10) The child butcher with the blackened eyes was no doubt a hoot in his day. Audiences probably crammed into the huge musical halls of Liverpool and London to hear such classic catchphrases as: “Pound of bacon, Mrs Lovett?” and “I cut his bloomin’ throat, officer.” The gaze of the ventriloquist himself speaks of some terrible deal he has struck: the scary puppet will keep quiet about some unspeakable shame of the puppeteer in return for the doll's continued fame. We don’t know what happened when they stopped being famous. But we haven’t seen the puppeteer around lately.
9) The ginger troll. Part troll toy, part replication of a ginger child with a turned-up nose, it’s hard to imagine what its designers were thinking. Maybe they had all just been made redundant and were taking their revenge on the company. What kind of routine could you perform with this doll, apart from very dark ones that speculated on the reason for her terrified, sideways glance…?
8) The gentleman monkey. “Good day to you sir, I am the gentleman monkey and I am pleased to make your acquaintance. Please permit me to buy you a drink. What is your pleasure? A scotch, eh? Excellent. Oh… Oh dear. I appear to have left my wallet at the hotel. How blasted unfortunate. I don’t suppose you could lend your way to lending the gentleman monkey ten of your English pounds…?”
7) The weird Leaving Las Vegas set-up. These scary puppets are a bit reminiscent of the Nic Cage/Elisabeth Shue film, this one. The bloke with the cracked head, the rheumy eyes and the Hitler combover is definitely punching above his weight with the little lady. Even his outfit is appalling – someone’s just wrapped a bandage around him and then shoved a bit of black felt on to represent a bow tie. His pervy stare says it all. Her vacant look suggests some kind of addiction. She needs a sugar daddy. She’s found one.
6) The Vietcong outfit child. There was clearly a gap in the ventriloquist doll market for creating a child with baggy black overalls, a missing hand and a foot wrapped in sellophane and sadly somebody got there before we did. Dreamily he remembers the past, the playing fields of his youth.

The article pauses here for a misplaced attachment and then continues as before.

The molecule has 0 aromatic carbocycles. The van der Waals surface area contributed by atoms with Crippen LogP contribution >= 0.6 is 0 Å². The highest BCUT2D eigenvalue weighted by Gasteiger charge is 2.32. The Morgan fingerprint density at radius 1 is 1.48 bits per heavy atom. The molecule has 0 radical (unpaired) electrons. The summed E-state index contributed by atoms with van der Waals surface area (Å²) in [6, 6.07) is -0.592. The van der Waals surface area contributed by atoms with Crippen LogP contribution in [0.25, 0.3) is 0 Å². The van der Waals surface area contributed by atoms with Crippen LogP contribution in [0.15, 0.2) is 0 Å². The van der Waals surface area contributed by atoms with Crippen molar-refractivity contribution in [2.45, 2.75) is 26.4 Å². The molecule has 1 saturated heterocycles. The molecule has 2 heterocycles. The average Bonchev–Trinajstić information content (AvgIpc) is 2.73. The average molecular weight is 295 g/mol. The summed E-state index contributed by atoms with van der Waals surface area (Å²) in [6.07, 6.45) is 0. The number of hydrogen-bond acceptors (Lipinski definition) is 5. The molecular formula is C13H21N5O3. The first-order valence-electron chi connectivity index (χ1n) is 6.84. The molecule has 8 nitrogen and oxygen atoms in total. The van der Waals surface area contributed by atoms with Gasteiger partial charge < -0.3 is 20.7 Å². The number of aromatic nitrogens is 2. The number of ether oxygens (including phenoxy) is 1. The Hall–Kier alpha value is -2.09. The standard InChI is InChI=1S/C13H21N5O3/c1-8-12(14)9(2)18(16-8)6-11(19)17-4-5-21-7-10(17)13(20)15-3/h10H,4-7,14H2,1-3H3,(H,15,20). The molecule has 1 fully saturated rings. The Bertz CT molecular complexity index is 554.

4) This is Mack, the no-nonsense WW2 soldier scary puppet. Killed at Anzio, he has risen from his grave to come and stand outside your window. He wants to give you a man hug, but his grip will be an unrelenting steel vice from which no retreat can be made.
3) The siblings from beyond. “Good evening, father. Did you come home to play?” That is what they would all say in unison as you walked back into your cottage in the woods, having believed you’d just buried their evil little souls in a snowy field. They would be sitting by the fire, their flickering silhouettes playing on the wall.
2) The devil. Kids these days, eh? So soft, so easily “freaked out”. All we did was slip this harmless chap into a child’s bed, remove the lightbulb from the room and wait for the kiddie to come in, just as a gag, really, but the little blighter only went and screamed the blooming house down! Admittedly they were a little extra frightened by our sudden appearance from behind the doorway, dressed as a First World War British soldier with a clown’s face, and yes you could add that we didn’t actually live there, but kids today, I mean they’re nervous wrecks!
1) The killer mod. Worldly and lethal, this looks like one of those 55-year-old London geezers still trading on their past glories as frontman of a moderately well known early 80s band. But he’s bitter. Oh yes, this is one bitter scary puppet. You see, after getting through two audition stages for The Style Council in 1983 he was cruelly rejected at the final hurdle. Now he stalks the streets of Soho in the rain, dressed in the same clothes he wore that day... Look at that mouth. You will make conversation in a pub just off Charlotte Street one January evening before bidding him farewell. Silently he follows you out into the icy wetness, a chuckle escaping that bitter slash of a mouth as he draws the stiletto knife from behind his carnation and whistling his number four UK hit brings it down time and time again, whispering “Weller” with every stab…